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NSW Friend's Car Damaged - Am I at Fault?

Discussion in 'Property Law Forum' started by TheBigBloke, 2 December 2015.

  1. TheBigBloke

    TheBigBloke Member

    2 December 2015
    Likes Received:
    I was with friends when we took a drive out in a rural area with not much around. We stopped by an old cemetery and decided to explore. We got out of the vehicle and before I knew it the others jumped in. I ran back and she started to drive forward. She continued to drive and I didn't move to the left or the right. I launched up and landed on her bonnet with her vehicle still moving.

    Am I completely at fault? Is there a way out of this?

    Her dad's called me with a quote of $1610 for the bonnet to be replaced. It's a 2009 Hyundai i30. There was a large dent but it looked very fixable at a panel beaters.

    The dad is in the industry and called me saying I can just pay the $1610 or he can do it for $1000 himself. He was throwing around "police", "sue you" and other words which I feel were a fear tactic. He then told me if he goes to police I will receive a criminal record.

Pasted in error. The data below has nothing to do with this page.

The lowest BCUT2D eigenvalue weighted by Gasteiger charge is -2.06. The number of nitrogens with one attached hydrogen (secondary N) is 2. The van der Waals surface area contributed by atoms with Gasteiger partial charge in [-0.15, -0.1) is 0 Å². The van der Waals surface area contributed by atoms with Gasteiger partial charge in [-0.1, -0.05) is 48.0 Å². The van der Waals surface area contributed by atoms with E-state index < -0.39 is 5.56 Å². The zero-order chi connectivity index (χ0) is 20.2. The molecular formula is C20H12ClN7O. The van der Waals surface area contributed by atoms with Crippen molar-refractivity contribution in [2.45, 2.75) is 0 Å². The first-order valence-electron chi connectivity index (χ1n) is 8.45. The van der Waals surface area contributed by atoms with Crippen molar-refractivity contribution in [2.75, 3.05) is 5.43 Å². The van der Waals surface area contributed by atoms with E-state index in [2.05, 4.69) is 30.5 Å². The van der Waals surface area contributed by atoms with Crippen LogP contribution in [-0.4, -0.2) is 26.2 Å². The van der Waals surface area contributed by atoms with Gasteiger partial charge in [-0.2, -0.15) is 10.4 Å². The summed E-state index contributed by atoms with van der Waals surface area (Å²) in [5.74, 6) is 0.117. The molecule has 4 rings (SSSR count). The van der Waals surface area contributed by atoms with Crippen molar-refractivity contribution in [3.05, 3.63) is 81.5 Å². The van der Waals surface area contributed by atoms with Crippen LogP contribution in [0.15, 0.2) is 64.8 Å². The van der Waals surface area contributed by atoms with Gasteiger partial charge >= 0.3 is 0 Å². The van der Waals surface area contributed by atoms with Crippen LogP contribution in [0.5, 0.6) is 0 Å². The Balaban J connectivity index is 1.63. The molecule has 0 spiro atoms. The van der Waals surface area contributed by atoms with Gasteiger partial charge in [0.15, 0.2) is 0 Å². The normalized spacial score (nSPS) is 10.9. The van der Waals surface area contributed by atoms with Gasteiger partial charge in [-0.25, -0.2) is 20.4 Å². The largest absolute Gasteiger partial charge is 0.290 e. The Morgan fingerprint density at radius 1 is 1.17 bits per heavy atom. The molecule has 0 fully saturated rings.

Can anyone help me out, please? Appreciate it!
  2. Sophea

    Sophea Guest


    Jumping on the bonnet of someone else's car is trespass to property and any damage caused is prima facie your responsibility. However from what you have stated above, it sounds as though you jumped on the bonnet in order to avoid being hit by the car. Is that correct? Was it out of self-defence that you jumped onto the bonnet? Or could you have gotten out of the way by some other means?

    If you could not have avoided impact any other way you may be able to allege that your friend assaulted you. Under Australian law assault is defined as follows: "A person who strikes, touches, or moves, or otherwise applies force of any kind to, the person of another, either directly or indirectly, without the other person's consent, ... or who by any bodily act or gesture attempts or threatens to apply force of any kind to the person of another without the other person's consent, under such circumstances that the person making the attempt or threat has actually or apparently a present ability to effect the person's purpose, is said to assault that other person, and the act is called an assault."

    If what she did can be described as assault then you may be able to play her father at his own game and tell him that you will go to the police to press charges against his daughter. She may also be charged with something like reckless driving or similar?

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